This week we started simple harmonic motion. We started by using a video on Pivot Interactives that has a pendulum, a glider on a spring, and a spinning disk that all go through simple harmonic motion with identical periods and amplitudes. Students plotted position vs. time and velocity vs. time graphs. When we shared the results, the students in calculus made some great connections to derivatives. We then moved into a lab to find the factors that affect the period of a pendulum. This is one of the labs where I felt like the hard work learning how to do an experiment really paid off as students worked pretty independently and got great results.
Physics: Conservation of Momentum
This week students worked on practicing conservation of momentum problems. One of their tasks was to figure out an unknown mass using results from a collision. One thing that has been tricky every time we do this practical is students sketch bar charts for what they want the collision will be, such as having both carts come to rest after a collision, but have trouble adjusting if their bar charts don’t match the actual collision. I think this comes down to many aren’t thinking of momentum bar charts as something that describe a physical event. I wonder if it would be helpful to do an activity where students do various collisions between pairs of carts, but focus only on representing those collisions with bar charts.
This week was a little goofy. Tuesday was our first day back from break, then a big winter storm meant we had to close schools on Wednesday. We used up our regular snowdays in December, so Wednesday was an emergency e-learning day, which means students completed asynchronous assignments.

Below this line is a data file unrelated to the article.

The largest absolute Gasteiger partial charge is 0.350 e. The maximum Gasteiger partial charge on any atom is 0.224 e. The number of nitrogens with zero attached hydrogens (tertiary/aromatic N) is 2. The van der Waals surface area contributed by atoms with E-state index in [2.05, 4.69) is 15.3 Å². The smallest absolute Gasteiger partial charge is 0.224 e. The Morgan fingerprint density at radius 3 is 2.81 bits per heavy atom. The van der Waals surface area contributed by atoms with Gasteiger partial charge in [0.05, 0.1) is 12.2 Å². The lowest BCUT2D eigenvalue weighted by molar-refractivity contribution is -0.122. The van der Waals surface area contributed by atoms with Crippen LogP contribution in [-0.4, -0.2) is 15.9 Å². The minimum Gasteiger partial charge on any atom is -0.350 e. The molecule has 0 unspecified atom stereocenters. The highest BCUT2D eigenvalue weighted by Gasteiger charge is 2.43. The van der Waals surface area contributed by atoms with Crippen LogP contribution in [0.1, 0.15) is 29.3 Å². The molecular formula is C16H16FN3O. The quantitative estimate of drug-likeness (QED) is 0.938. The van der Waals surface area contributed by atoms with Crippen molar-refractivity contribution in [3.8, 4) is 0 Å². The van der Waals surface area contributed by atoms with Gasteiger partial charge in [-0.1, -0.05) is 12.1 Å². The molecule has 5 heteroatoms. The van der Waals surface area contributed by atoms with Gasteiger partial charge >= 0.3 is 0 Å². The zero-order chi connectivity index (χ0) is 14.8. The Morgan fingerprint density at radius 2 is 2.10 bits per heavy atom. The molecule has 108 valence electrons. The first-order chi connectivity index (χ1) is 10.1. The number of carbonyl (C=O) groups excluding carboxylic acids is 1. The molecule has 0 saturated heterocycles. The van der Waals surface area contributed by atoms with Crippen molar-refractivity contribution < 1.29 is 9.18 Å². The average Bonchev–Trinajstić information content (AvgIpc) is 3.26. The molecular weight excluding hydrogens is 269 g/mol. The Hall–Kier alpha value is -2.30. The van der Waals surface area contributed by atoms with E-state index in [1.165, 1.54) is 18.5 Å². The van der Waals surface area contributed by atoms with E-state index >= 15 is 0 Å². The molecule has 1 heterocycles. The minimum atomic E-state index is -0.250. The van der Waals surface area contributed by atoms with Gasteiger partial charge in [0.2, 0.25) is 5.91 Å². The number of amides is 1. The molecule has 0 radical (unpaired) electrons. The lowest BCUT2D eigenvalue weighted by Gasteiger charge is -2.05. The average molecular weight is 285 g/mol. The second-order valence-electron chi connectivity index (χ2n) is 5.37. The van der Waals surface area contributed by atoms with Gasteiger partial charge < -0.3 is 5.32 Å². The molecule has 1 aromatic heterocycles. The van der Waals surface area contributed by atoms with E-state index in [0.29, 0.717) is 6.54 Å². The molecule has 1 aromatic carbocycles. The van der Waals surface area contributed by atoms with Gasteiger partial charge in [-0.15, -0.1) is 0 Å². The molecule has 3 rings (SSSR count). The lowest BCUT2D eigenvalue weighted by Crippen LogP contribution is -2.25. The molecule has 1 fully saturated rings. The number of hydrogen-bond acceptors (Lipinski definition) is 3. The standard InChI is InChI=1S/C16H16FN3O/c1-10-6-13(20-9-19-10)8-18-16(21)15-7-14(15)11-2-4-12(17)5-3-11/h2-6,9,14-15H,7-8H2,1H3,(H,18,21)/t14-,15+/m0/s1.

AP Physics 1: Kinetic Energy
Our first task back from break was to find the relationship between velocity and kinetic energy. I waffle every year whether to do this with tracks and probeware, which as the advantage of being firmly rooted in the real world for students, or use Pivot Interactives, which has the advantage of measurements that are easier to make. With the weather forecast, I opted for Pivot. I had students complete the first section that takes them through making measurements and modeling the energy transfers with energy bar charts individually, then complete the remaining sections in groups. It’s been a little while since we linearized a graph or developed a mathematical model from data, but I was really pleased with how they did.
Physics: Newton’s 2nd Law
Our big goal this week as a paradigm lab for Newton’s 2nd Law. In some conversations last year, Kelly O’Shea suggested using carts on ramps as an alternative to the more standard modified Atwoods machine. Students used a force sensor to measure how much force it took to hold the cart in place. Next, we used some vector addition diagrams to reason out the force they’d measured is the same as the net force when the cart is released. Students used the motion encoder carts to determine the acceleration, then changed the angle of the ramp and repeated their measurements. I really like that this is conceptually much simpler than the modified Atwood, so students can focus on making sense of the data, and this approach makes a really clear conceptual link between balanced forces and unbalanced forces. For the e-learning day, we had students do some reasoning with vector addition diagrams of balanced forces to help review those skills to support the lab.
This was supposed to be a four-day week, but an impending winter storm means we will be starting our winter break a day early.
AP Physics 1: Energy Bar Charts
This week I introduced students to energy bar charts and we spent a lot of time working and whiteboarding problems. Since we had two rounds of whiteboarding in a 3-day week, I asked students if they wanted to change it up from mistakes whiteboarding, but they were adamant that mistakes whiteboarding helps them learn. I was more concerned about whether they would be up for engaging in that much mistakes whiteboarding than whether it would be useful, so happily went along. I am really glad that they are seeing the value in making, analyzing, and discussing mistakes for their learning. I also had some great conversations with students this week where they talked about the growth they feel like they are making in this class, which is fantastic. That is a great note to go into winter break on.